COLUMBUS, Ohio — Ohio has released the framework being used to reduce phosphorous entering Lake Erie under the Western Basin of Lake Erie Collaborative Agreement (Collaborative), which Ohio, Michigan and the Canadian province of Ontario signed in June 2015.
That agreement had a goal of reducing phosphorous loading to Lake Erie by 20 percent in 2020 and 40 percent by 2025. This framework gives Ohio a jumpstart on U.S. EPA’s and Environment and Climate Change Canada’s deadline to develop a state Domestic Action Plan (DAP) required under the binational Great Lakes Water Quality Agreement (GLWQA), by February 2018. “Our real key to this initiative is going to be verification of results,” said Karl Gephardt, executive director of the Ohio Lake Erie Commission and deputy director of Ohio EPA Water Resources.
“It’s one thing to say we’ve put 3,000 acres in cover crops out in the watershed; it is another thing to say those 3,000 acres have had an X percent improvement in water quality.”
There is a need to prove those results, and there are ways to do that, he said. One is to expand the amount of edge-of-field monitoring to determine what is coming off various farms within the watershed. Ohio has water quality monitoring stations throughout the watersheds, and those can provide a good baseline in some. “We can start tracking where the practices are being implemented, and what the water quality monitoring is saying is actually happening,” Gephardt explained.
“Then we can say that we are having an effect. We aren’t pointing our fingers at any one source, but we have to start verifying results.”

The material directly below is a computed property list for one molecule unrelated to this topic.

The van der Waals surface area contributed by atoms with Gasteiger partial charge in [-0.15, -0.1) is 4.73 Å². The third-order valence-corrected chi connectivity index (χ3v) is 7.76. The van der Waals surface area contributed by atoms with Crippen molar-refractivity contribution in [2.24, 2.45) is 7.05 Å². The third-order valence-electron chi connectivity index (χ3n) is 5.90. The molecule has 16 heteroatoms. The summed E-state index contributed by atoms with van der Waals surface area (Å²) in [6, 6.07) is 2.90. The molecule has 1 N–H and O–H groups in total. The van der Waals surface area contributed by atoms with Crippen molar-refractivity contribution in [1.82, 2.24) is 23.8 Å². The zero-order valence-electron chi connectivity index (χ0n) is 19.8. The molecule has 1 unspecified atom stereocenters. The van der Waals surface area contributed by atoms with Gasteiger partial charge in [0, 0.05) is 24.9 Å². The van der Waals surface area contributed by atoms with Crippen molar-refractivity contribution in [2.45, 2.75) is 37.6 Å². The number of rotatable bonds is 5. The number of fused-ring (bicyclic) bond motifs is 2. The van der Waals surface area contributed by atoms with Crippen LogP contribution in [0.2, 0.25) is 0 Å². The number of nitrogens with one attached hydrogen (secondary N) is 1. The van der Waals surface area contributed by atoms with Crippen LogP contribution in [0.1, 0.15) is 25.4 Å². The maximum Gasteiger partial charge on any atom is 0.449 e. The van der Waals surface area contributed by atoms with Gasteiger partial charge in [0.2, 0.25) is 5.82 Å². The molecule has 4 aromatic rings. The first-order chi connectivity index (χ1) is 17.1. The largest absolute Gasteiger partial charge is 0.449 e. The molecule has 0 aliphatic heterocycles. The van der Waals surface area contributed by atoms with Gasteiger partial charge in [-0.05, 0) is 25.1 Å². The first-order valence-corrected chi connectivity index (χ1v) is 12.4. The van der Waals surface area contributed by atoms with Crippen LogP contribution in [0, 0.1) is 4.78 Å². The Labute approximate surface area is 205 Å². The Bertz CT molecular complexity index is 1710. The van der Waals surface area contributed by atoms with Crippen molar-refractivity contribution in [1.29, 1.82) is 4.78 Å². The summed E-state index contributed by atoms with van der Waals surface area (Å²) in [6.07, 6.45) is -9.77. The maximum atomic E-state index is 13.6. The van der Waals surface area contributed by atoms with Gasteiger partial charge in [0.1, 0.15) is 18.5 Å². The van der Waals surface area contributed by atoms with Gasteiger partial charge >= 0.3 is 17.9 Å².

Soil testing is something the Ohio Soil and Water Conservation Districts (SWCD) have increased and will continue to increase, and producers are doing a good job with that, said Kirk Hines, Ohio SWCD.
“Other things we’ve done are the soil erosion practices to reduce the volume of runoff, which reduces that phosphorous load into the lake,” he said. ‘We will continue those practices.
“Depending on the department that is involved, there are some priorities in the basin; looking at the nutrient loading, most of the practices we’ve been doing to continue the reduction we’ve been getting, we need to do basin-wide.”
Even with those goals of 20 and 40 percent reductions by 2020 and 2025 respectively, the harmful algal blooms won’t be eliminated – but they’ll be reduced to a level that has been successful, Hines said.
Finally, the Ohio Lake Erie Commission will be coordinating the implementation of the framework with Ohio EPA and Ohio departments of Agriculture, Health and Natural Resources. Each agency will be accountable for implementing its respective areas of authority included in the framework to meet the overall 40 percent reduction.
“The U.S. EPA is coordinating with each of the states on what each of the states will be doing on nutrient reduction,” said Sandra Kosek-Sills, the environmental specialist with the Ohio Lake Erie Commission. “So, Ohio’s framework under the collaborative is going to be integrated into that reduction plan process ahead of
what would be required.”